April 7, 2009 – A mystery customer that made waves a year ago with a $1.9 billion order for Applied Materials SunFab thin-film tandem junction solar PV line has apparently changed its mind — and the company is drastically rewriting its near-term expectations for its solar business.
AMAT said in an SEC filing that the still-unidentified buyer is slashing the promised system’s production capacity, and the purchase price to just $250M. The company acknowledged that it has not recognized any orders in connection with the original deal, which had been said to support collective production of an estimated annual output ~1GW of solar PV modules.
That mystery customer may be China’s Best Solar, and this announcement likely is overdue, since “ambitious project financing plans had long since dwindled,” writes Deutsche Bank analyst Stephen O’Rourke, in a research note.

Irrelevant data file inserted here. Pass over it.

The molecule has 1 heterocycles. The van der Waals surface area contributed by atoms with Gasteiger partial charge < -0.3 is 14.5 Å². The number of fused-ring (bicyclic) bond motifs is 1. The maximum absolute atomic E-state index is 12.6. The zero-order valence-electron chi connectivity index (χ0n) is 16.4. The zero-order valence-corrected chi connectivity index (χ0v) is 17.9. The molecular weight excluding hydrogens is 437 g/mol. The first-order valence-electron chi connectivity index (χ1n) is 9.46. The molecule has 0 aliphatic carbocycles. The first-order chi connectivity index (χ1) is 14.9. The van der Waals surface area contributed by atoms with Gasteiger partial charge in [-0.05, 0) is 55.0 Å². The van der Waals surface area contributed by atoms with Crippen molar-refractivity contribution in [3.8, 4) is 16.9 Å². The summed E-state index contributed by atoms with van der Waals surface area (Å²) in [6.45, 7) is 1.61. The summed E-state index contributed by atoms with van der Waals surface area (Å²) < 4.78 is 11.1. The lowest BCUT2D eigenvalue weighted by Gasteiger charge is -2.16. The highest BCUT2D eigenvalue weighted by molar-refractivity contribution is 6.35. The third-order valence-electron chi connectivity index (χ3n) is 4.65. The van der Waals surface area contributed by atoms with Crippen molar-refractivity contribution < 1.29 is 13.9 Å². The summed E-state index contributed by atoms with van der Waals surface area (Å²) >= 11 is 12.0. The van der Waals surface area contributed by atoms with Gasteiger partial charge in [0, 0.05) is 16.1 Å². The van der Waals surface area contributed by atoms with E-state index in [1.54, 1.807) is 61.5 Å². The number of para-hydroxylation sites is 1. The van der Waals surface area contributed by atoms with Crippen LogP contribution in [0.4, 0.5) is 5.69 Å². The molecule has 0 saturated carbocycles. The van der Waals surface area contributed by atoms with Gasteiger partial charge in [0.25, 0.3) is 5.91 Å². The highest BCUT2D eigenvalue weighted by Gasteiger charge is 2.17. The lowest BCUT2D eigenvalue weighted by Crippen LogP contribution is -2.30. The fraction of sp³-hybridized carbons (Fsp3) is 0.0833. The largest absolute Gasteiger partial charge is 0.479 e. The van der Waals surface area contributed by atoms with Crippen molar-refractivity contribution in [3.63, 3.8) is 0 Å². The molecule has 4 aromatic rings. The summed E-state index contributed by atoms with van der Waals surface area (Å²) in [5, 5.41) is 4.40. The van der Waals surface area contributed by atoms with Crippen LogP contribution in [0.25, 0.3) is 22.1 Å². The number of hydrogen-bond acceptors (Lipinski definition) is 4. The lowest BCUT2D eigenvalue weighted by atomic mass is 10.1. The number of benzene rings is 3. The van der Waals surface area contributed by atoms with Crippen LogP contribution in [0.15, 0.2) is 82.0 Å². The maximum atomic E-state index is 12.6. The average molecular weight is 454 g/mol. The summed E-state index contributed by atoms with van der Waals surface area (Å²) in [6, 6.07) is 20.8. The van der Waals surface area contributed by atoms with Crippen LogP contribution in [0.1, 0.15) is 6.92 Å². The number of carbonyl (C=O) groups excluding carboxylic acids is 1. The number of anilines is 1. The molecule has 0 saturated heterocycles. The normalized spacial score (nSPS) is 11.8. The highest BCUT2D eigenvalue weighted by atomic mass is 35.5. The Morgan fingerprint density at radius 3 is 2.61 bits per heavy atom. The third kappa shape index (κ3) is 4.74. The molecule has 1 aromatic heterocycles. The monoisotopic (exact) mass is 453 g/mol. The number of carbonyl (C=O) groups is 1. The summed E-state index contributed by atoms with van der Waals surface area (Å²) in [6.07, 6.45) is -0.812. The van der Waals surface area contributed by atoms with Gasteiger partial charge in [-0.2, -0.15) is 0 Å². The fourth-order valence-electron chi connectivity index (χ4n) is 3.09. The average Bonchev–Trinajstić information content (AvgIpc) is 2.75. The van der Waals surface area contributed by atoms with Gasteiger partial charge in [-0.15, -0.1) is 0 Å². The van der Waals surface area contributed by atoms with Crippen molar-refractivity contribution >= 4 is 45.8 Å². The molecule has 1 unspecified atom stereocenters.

More importantly, the revision speaks to a significant rethinking of AMAT’s solar business outlook for at least the current year. “Early last fall Applied likely had expectations of potentially shipping 30 or more SunFab lines in 2009; we believe that expectations may now have declined to approximately 10,” thanks to the darker climate created by credit woes, he writes. Maybe half of those will turn into recognized revenue this year, but depressed demand alongside still-high solar PV costs “will push out segment profitability and dampen earnings expectations.”
O’Rourke is maintaining a “Hold” on his AMAT stock rating, citing “the ongoing cyclical SCE downturn, compounded by an FPD downturn and slowing growth in the solar PV industry, further exacerbated by global macroeconomic deterioration.”